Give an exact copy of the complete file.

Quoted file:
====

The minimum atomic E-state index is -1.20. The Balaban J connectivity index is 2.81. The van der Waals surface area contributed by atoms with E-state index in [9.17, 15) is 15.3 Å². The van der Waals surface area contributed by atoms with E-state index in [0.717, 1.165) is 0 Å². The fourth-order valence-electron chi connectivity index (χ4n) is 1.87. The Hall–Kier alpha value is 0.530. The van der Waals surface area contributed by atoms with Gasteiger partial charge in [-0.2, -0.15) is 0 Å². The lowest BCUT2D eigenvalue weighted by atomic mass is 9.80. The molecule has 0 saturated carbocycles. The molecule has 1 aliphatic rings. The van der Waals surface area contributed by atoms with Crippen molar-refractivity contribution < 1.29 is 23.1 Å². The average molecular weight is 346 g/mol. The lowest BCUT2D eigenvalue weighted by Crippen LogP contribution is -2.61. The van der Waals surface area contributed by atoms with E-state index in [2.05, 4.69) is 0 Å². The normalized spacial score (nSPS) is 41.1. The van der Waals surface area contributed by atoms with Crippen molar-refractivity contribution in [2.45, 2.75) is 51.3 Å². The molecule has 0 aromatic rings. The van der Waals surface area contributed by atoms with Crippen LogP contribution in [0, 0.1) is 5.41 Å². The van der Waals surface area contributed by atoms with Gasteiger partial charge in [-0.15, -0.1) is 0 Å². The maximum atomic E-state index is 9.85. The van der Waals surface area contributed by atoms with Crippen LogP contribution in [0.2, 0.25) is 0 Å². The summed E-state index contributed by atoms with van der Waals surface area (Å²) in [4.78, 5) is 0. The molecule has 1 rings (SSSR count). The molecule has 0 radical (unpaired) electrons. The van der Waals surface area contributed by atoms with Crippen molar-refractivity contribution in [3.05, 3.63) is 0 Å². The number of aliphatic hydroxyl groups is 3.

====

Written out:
The minimum atomic E-state index is -1.20. The Balaban J connectivity index is 2.81. The van der Waals surface area contributed by atoms with E-state index in [9.17, 15) is 15.3 Å². The van der Waals surface area contributed by atoms with E-state index in [0.717, 1.165) is 0 Å². The fourth-order valence-electron chi connectivity index (χ4n) is 1.87. The Hall–Kier alpha value is 0.530. The van der Waals surface area contributed by atoms with Gasteiger partial charge in [-0.2, -0.15) is 0 Å². The lowest BCUT2D eigenvalue weighted by atomic mass is 9.80. The molecule has 0 saturated carbocycles. The molecule has 1 aliphatic rings. The van der Waals surface area contributed by atoms with Crippen molar-refractivity contribution < 1.29 is 23.1 Å². The average molecular weight is 346 g/mol. The lowest BCUT2D eigenvalue weighted by Crippen LogP contribution is -2.61. The van der Waals surface area contributed by atoms with E-state index in [2.05, 4.69) is 0 Å². The normalized spacial score (nSPS) is 41.1. The van der Waals surface area contributed by atoms with Crippen molar-refractivity contribution in [2.45, 2.75) is 51.3 Å². The molecule has 0 aromatic rings. The van der Waals surface area contributed by atoms with Crippen LogP contribution in [0, 0.1) is 5.41 Å². The van der Waals surface area contributed by atoms with Gasteiger partial charge in [-0.15, -0.1) is 0 Å². The maximum atomic E-state index is 9.85. The van der Waals surface area contributed by atoms with Crippen LogP contribution in [0.2, 0.25) is 0 Å². The summed E-state index contributed by atoms with van der Waals surface area (Å²) in [4.78, 5) is 0. The molecule has 1 rings (SSSR count). The molecule has 0 radical (unpaired) electrons. The van der Waals surface area contributed by atoms with Crippen molar-refractivity contribution in [3.05, 3.63) is 0 Å². The number of aliphatic hydroxyl groups is 3.